“Most of your campus colleagues came through this program,” she explained. ”They benefited from a senior colleague helping them and growing alongside them. They’re really excited to give back and to be a mentor within this program.
“It really creates a culture on campus of supporting each other, of mutual collaboration, and particularly of welcoming new faculty and helping them find their place and be successful.”
Several orientation speakers discussed the University’s new strategic plan, UND LEADS, outlined in the State of the University address given the previous day by UND President Andrew Armacost. Current University Senate chair Robert Newman encouraged new faculty to read the plan, discover what resonates with them and then get involved in the implementation phase.
“This was the most inclusive strategic planning process I’ve ever seen at any organization,” he said. “So everybody should feel like they have a stake in this.”
In addition, Newman also encouraged faculty to get involved in the University Senate or one of the many committees that provide guidance to it.
“There are a lot of different ways that faculty and other members of the University Senate provide guidance and leadership on everything that happens on campus,” he said.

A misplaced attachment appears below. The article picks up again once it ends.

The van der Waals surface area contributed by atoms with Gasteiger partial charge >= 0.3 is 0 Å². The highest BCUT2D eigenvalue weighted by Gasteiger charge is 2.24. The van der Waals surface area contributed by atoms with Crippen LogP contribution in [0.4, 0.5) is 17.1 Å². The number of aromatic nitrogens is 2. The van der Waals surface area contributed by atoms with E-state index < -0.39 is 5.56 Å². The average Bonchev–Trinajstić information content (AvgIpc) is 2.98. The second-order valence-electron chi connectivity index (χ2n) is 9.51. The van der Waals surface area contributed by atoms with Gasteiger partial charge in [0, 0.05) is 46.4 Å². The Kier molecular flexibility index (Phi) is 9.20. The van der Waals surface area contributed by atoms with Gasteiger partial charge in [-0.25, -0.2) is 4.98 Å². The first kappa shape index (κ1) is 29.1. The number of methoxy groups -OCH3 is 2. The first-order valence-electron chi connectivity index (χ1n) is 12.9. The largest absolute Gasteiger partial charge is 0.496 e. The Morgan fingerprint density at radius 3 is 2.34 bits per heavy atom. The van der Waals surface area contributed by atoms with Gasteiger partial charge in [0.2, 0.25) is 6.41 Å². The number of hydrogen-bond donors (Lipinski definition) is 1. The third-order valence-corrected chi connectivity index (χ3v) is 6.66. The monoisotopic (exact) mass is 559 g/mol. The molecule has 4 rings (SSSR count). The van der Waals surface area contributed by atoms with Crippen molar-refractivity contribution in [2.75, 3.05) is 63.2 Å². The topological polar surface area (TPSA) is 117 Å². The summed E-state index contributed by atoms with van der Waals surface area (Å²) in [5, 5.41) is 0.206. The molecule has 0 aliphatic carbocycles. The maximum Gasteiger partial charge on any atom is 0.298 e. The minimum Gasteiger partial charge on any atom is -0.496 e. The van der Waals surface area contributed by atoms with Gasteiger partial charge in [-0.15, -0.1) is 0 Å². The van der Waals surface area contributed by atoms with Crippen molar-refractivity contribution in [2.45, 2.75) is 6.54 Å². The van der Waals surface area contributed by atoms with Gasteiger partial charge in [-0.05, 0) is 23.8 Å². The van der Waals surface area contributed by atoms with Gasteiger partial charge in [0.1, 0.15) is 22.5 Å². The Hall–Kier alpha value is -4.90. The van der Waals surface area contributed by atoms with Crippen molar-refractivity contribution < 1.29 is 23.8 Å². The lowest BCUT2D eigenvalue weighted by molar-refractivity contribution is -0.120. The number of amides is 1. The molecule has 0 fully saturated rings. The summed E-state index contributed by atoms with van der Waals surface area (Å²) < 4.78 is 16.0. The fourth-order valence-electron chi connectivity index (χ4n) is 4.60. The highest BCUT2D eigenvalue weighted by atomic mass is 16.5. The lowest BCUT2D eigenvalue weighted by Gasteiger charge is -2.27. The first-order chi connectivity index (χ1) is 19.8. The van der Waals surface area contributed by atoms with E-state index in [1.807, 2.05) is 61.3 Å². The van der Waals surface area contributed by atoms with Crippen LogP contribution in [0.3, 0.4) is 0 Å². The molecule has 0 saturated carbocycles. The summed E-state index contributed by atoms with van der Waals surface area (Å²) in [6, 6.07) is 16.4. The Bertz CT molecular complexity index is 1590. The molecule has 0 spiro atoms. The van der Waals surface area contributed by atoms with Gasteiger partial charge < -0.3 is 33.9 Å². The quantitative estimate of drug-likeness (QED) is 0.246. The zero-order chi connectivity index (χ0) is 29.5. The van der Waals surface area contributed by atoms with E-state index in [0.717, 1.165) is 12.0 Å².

One new element of this year’s New Faculty Orientation was a panel on “Life in Grand Forks,” providing helpful information on how to get connected with organizations and learn about events in the community.
Panel members included Hamzat Koriko, community outreach specialist with the city of Grand Forks and UND instructor; UND alum Lisa Martinez, who’s active in many community organizations; Sam Jensen with the Greater Grand Forks Young Professionals; and Becca Cruger, artist and director of workforce development with the Grand Forks Region Economic Development Corp.
“We know our new faculty come to Grand Forks with different life experiences and with different support networks,” Tanglen said, explaining the need for the panel.
“Some might be moving here with their families and their partners, thinking not only about starting a new job, but also about helping their family adjust to life in a new community, a new culture and a new climate.”
Tanglen also noted how New Faculty Orientation relates to the UND LEADS Strategic Plan.
“It falls squarely with the affinity pillar, creating that sense of belonging,” she said. “To that end, we provide lots of opportunities throughout the semester for new faculty to interact with and know each other, and to interact with and get to know other faculty, staff and campus leaders.”
For new faculty member Chonglin Zhang, an assistant professor in the Department of Mechanical Engineering, the orientation achieved its goals.
“I feel like I not only got a lot of information on how to start as a faculty member here, to teach and do research at the university, but also useful information for my lab,” he related. “It gives me the opportunity to balance my work outside the lab. Meeting all these wonderful people today, it was a very welcoming environment.”